Members unite to fight Trump’s immigration orders

Council builds solidarity by engaging with members on issues that unite

Before the election our focus was on leadership development,” says Mia McIver, vice president for organizing for the University Council-AFT, “and the election brought us a sense of new urgency.” Strong leaders will provide the underpinning for the campaigns the union will undertake as it faces the Trump administration and a predictable tsunami of anti-union and anti-education measures.

Twelve members recruited as organizing fellows last year were trained to lead workshops on their home campuses, develop local activists and brainstorm ideas for increasing the power of the union. The program was funded by a grant from the CFT.

On January 28, lecturers and librarians got together to coordinate a statewide campaign plan. That includes several elements, McIver explains. “We are building coalitions, lobbying our legislators, developing stronger community relations, and exercising the rights we already have, especially in terms of academic freedom and job security.”

The greatest threat to the union is a new court case that will again challenge agency fees, as the Friedrichs vs. California Teachers Association case did last year. The contract between the UC-AFT and the university contains a clause stating that employees in the bargaining unit who are not members of the union and not paying dues shall, as a continued condition of employment, be required to pay a fair share service fee to the union.

We really want to connect with the issues we know people care about, and to a sense of a greater purpose beyond education and labor issues.” — Mia McIver, UC-AFT Vice President of Organizing

“Loss of the agency fee is extremely important to our union,” McIver warns. “It is an existential threat.” The Friedrichs case sought to bar the fee, and it went to the U.S. Supreme Court. Previously the court found, in Abood v. Detroit Board of Education that all employees who benefit from the provisions of a collective bargaining agreement — including non-members — must pay their “fair share” of the costs of bargaining wages, benefits and working conditions, and representing employees in grievances.

After Judge Antonin Scalia died, the court split 4-4, in effect upholding agency fees. New cases have already been filed which will undoubtedly go to the Supreme Court as well, however. After the Republican-dominated Congress refused to hold a vote on President Obama’s nominee to replace Scalia, within days of taking office President Trump nominated Neil Gorsuch as a replacement. It is widely believed he would overturn the Abood decision and bar agency fees.

The UC-AFT organizing strategy is not waiting for the decision. “We’ve developed commitment cards, in which lecturers and librarians say they’re sticking with the union,” McIver says. Activists are developing their arguments to persuade members, and non-members alike of the union’s importance, and the way agency fee money helps finance organizing and representation.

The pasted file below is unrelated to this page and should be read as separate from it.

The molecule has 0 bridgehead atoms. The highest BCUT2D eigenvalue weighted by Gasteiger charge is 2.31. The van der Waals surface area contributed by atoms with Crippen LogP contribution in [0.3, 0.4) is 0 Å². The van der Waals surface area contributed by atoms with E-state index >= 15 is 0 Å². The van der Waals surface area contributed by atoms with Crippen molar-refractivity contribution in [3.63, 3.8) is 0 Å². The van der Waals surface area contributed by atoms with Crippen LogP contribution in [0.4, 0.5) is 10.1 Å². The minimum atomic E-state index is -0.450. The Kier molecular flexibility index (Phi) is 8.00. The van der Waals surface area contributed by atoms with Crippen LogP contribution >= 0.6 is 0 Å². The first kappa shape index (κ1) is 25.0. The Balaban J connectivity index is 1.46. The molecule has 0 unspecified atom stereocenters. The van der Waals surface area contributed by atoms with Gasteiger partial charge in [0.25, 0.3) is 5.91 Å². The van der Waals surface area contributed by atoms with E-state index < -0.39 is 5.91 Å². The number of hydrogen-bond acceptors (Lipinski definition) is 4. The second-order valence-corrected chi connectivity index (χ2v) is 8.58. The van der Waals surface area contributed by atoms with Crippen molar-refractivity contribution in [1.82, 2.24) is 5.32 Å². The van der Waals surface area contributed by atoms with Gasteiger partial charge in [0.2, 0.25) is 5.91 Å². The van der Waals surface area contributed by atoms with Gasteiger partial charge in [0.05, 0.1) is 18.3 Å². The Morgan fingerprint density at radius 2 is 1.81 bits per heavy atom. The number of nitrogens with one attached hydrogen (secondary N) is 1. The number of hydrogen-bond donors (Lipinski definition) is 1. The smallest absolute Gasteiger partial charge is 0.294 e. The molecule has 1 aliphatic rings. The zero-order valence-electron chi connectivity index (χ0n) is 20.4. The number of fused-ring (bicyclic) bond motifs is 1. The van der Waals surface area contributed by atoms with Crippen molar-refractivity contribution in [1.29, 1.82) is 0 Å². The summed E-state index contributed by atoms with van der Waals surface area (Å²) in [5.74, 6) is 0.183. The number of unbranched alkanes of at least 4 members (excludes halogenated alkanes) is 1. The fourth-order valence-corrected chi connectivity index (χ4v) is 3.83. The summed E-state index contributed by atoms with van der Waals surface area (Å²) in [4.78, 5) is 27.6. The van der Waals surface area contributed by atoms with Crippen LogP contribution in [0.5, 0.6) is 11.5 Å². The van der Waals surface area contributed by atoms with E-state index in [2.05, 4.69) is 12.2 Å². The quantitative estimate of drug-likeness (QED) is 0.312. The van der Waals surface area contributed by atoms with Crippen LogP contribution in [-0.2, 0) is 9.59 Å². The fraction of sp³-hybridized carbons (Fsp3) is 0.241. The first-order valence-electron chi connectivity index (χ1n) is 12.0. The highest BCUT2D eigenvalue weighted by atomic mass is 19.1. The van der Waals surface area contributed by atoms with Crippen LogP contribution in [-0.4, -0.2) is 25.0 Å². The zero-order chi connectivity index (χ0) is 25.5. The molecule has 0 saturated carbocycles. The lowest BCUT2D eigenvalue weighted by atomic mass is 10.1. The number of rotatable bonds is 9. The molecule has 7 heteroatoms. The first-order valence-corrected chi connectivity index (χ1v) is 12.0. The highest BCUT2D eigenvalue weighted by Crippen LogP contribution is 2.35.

“We really want to connect with the issues we know people care about, and to a sense of a greater purpose beyond education and labor issues,” she explains. “Our members are generally very opposed to Trump’s immigration orders, so we try to show that one value of the union is that it gives people a structure for working on political issues. It’s like saying, ‘Are you opposed to this? Then come work with us.’ The same is true for the way people see the appointment of Betsy DeVos as a threat.”

The UC-AFT has also concentrated on the fights that affect members directly. “We just had a big victory at UCLA,” McIver enthuses, “where the university tried to remove 13 librarians from the bargaining unit. The PERB decision in our favor was so strong that the administration didn’t even try to appeal it.” (See opposite page)

The union’s organizing strategy isn’t just a defensive one, however, and is moving beyond the lecturer and librarian bargaining units it has historically represented. Recently 94 percent of the 50 teachers at the Preuss School, a grade 6-12 school for low-income students on the UC San Diego campus, chose UC-AFT in a card check process. The union already represents teachers at the similar Lab School at UCLA.

“There are other groups of non-represented faculty on UC campuses,” McIver says, “including visiting assistant professors, adjuncts [a very specialized title in the UC system] and others. Where there is interest we look forward to working with people, and given our members’ creativity, I’m sure we’ll be hearing more soon.”

By David Bacon, CFT Reporter

UC-AFT wins significant ruling in support of librarians
Since 2013, the library administration at UCLA has contended that 13 librarian positions should be removed from the bargaining unit on the grounds that they are “supervisory,” as defined by the Higher Education Employer-Employee Relations Act. Eventually the university filed a claim with the Public Employee Relations Board to remove the positions and incumbents from the bargaining unit. 

The case went before a PERB hearing officer a year ago. UC-AFT argued that the duties singled out by UCLA as supervisory did not meet the legal definition under HEERA. In January, PERB decided in favor of UC-AFT and ruled that all 13 positions will remain in the bargaining unit — a significant victory in the union’s fight to maintain the professional status of librarians at the University of California.